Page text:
I'd separate the problem of log axes from the problem of bar charts.
Logarithmic axes IMHO are best suited for things that come or happen in multiples (... increased by a factor of 20 when treated with ...).
In that case, 1 = 10⁰ is the natural origin. There is a whole range of physical/chemical values which are in fact logarithmic, e.g. pH or absorbance $A = lg I_0 - lg I$, and which have "natural" origins. For A that would be $I_0$. For pH in aqeous solutions, e.g. 7.
Bar charts can never be sensible if there is no sensible and fixed origin which takes the role of a control (baseline, blank). But this doesn't have anything to do with the log axes.
The only regular use I have for bar charts are histograms. But I could imagine that they do well to show the difference to this origin (you also immediately see whether the difference is positive or negative). Because the bars depict an area, I tend to think of barcharts as a very discretized version of area under a curve. That is, the x-axis should have a metric meaning (which may be the case with time, but not with cities).
If I'd find myself wondering what origin to use for the log of something that had a "natural" origin at 0, I'd step back and think a bit about what is going on. Very often, such problems are just an indicator that the log is not a sensible transformation here.
Now a bar chart with log axes would emphasize increases or decreases that happen in multiples. Sensible examples that I can think of right now all have some linear relationship to a value of interest. But maybe someone else finds a good example.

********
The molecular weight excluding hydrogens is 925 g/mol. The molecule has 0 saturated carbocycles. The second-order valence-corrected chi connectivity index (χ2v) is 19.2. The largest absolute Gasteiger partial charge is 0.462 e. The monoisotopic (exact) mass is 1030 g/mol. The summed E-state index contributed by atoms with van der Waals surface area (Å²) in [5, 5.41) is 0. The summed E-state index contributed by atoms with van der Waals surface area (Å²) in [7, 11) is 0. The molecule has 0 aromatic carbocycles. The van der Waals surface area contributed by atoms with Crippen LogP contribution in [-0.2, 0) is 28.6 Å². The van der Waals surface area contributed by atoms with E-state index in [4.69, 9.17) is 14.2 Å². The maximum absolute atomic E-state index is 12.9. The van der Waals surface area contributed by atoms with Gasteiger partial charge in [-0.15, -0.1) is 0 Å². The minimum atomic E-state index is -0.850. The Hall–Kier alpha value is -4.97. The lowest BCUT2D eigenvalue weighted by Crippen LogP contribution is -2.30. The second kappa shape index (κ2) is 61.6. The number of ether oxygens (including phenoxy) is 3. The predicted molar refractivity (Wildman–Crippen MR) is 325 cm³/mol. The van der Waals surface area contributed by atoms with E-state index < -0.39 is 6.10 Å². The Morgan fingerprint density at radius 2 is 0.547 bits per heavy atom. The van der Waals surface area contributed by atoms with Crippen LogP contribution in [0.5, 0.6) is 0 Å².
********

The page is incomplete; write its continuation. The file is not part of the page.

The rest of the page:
So I think the data transformation should be sensible with respect to the meaning of the data at hand. This is the case with the physico-chemical units I mentioned above (A is proportional to concentrations, and pH has, for example, a linear relationship to the voltage in a pH-meter). In fact, it is so much the case, that the log unit gets a new name, and is used in a linear way.
Last, but not least, I come from vibrational spectroscopy, where broken axes are quite regularly used. And I consider this use one of the few examples where the breaking of the axes isn't deceiving.
However, we don't have changes in the order of magnitude. We just have an uninformative region of 30 - 40 % of our x range: Here's an example:
For this sample, the part between 1800 - 2800 /cm cannot contain any useful information.
The uninformative spectral range is therefore removed (which also indicates the spectral ranges we actually use for chemometric modeling):
But for the interpretation of the data, we need precise readings of the x-position. But generally we do not need multiples that span the different ranges (i.e. there are such relations, but most connections are more complicated. E.g.: Signal at 3050/cm, so we have unsaturated or aromatic substance. But no strong signal at 1000/cm, so no mono, meta, nor 1,3,5-substituted aromatic ring ...)
So it is better to depict x with a larger scale (actually we often use millimeter-sheet like guides or label the exact locations). So, we break the axis, and get a larger x scaling:
Actually, it is very much like facetting:
but the broken axis IMHO emphasizes that the scale of the x-axis in both parts is the same. I.e. Intervals within the plotted regions are the same.
To emphasize small intensities (y-axis), we use magnified insets:
[... For details, see the magnified (x 20) νCH region in blue ....]
And this is certainly possible with the example in the linked plots as well.